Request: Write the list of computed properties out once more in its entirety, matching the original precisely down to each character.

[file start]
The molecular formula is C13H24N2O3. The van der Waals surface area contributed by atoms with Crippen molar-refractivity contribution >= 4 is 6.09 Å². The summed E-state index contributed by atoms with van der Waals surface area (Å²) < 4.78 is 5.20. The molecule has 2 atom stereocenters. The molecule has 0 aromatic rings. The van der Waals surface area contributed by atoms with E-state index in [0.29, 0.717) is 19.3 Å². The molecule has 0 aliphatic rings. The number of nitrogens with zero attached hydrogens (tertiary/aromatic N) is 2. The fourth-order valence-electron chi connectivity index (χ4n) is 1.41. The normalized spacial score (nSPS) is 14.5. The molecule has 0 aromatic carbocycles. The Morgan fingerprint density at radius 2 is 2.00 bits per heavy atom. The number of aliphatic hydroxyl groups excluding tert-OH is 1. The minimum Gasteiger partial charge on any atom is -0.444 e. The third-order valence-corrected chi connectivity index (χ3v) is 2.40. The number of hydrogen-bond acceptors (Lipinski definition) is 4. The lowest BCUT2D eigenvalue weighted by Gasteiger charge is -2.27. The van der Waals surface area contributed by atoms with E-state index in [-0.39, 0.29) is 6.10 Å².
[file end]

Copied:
The molecular formula is C13H24N2O3. The van der Waals surface area contributed by atoms with Crippen molar-refractivity contribution >= 4 is 6.09 Å². The summed E-state index contributed by atoms with van der Waals surface area (Å²) < 4.78 is 5.20. The molecule has 2 atom stereocenters. The molecule has 0 aromatic rings. The van der Waals surface area contributed by atoms with E-state index in [0.29, 0.717) is 19.3 Å². The molecule has 0 aliphatic rings. The number of nitrogens with zero attached hydrogens (tertiary/aromatic N) is 2. The fourth-order valence-electron chi connectivity index (χ4n) is 1.41. The normalized spacial score (nSPS) is 14.5. The molecule has 0 aromatic carbocycles. The Morgan fingerprint density at radius 2 is 2.00 bits per heavy atom. The number of aliphatic hydroxyl groups excluding tert-OH is 1. The minimum Gasteiger partial charge on any atom is -0.444 e. The third-order valence-corrected chi connectivity index (χ3v) is 2.40. The number of hydrogen-bond acceptors (Lipinski definition) is 4. The lowest BCUT2D eigenvalue weighted by Gasteiger charge is -2.27. The van der Waals surface area contributed by atoms with E-state index in [-0.39, 0.29) is 6.10 Å².